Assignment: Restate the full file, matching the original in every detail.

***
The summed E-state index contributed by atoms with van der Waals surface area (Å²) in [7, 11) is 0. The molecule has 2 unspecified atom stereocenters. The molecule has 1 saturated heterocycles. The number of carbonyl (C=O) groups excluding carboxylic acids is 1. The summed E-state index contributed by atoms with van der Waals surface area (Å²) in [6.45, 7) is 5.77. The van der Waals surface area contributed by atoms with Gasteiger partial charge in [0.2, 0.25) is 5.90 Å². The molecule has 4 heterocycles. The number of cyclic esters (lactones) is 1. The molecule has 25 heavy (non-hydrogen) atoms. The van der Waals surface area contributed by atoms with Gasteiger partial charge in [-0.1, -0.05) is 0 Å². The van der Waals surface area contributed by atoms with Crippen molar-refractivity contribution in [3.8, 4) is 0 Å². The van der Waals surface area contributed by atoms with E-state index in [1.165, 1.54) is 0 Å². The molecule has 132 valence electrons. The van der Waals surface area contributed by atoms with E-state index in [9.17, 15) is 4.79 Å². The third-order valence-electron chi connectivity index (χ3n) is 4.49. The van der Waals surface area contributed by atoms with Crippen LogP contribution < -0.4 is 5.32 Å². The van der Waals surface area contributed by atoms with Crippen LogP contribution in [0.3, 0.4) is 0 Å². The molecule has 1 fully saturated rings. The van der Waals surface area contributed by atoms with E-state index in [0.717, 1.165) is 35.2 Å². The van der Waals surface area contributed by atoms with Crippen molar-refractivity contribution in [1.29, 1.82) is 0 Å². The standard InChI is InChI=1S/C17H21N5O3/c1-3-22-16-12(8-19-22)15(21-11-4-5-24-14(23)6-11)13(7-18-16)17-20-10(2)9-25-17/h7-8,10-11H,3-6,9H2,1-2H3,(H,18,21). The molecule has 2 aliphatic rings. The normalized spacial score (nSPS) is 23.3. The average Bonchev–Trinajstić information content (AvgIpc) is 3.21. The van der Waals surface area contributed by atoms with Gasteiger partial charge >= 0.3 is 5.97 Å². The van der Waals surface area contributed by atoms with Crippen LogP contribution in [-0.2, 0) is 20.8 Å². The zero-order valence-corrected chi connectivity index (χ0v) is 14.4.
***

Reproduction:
The summed E-state index contributed by atoms with van der Waals surface area (Å²) in [7, 11) is 0. The molecule has 2 unspecified atom stereocenters. The molecule has 1 saturated heterocycles. The number of carbonyl (C=O) groups excluding carboxylic acids is 1. The summed E-state index contributed by atoms with van der Waals surface area (Å²) in [6.45, 7) is 5.77. The van der Waals surface area contributed by atoms with Gasteiger partial charge in [0.2, 0.25) is 5.90 Å². The molecule has 4 heterocycles. The number of cyclic esters (lactones) is 1. The molecule has 25 heavy (non-hydrogen) atoms. The van der Waals surface area contributed by atoms with Gasteiger partial charge in [-0.1, -0.05) is 0 Å². The van der Waals surface area contributed by atoms with Crippen molar-refractivity contribution in [3.8, 4) is 0 Å². The van der Waals surface area contributed by atoms with E-state index in [1.165, 1.54) is 0 Å². The molecule has 132 valence electrons. The van der Waals surface area contributed by atoms with E-state index in [9.17, 15) is 4.79 Å². The third-order valence-electron chi connectivity index (χ3n) is 4.49. The van der Waals surface area contributed by atoms with Crippen LogP contribution < -0.4 is 5.32 Å². The van der Waals surface area contributed by atoms with Crippen LogP contribution in [0.3, 0.4) is 0 Å². The molecule has 1 fully saturated rings. The van der Waals surface area contributed by atoms with E-state index in [0.717, 1.165) is 35.2 Å². The van der Waals surface area contributed by atoms with Crippen molar-refractivity contribution in [1.29, 1.82) is 0 Å². The standard InChI is InChI=1S/C17H21N5O3/c1-3-22-16-12(8-19-22)15(21-11-4-5-24-14(23)6-11)13(7-18-16)17-20-10(2)9-25-17/h7-8,10-11H,3-6,9H2,1-2H3,(H,18,21). The molecule has 2 aliphatic rings. The normalized spacial score (nSPS) is 23.3. The average Bonchev–Trinajstić information content (AvgIpc) is 3.21. The van der Waals surface area contributed by atoms with Gasteiger partial charge >= 0.3 is 5.97 Å². The van der Waals surface area contributed by atoms with Crippen LogP contribution in [-0.2, 0) is 20.8 Å². The zero-order valence-corrected chi connectivity index (χ0v) is 14.4.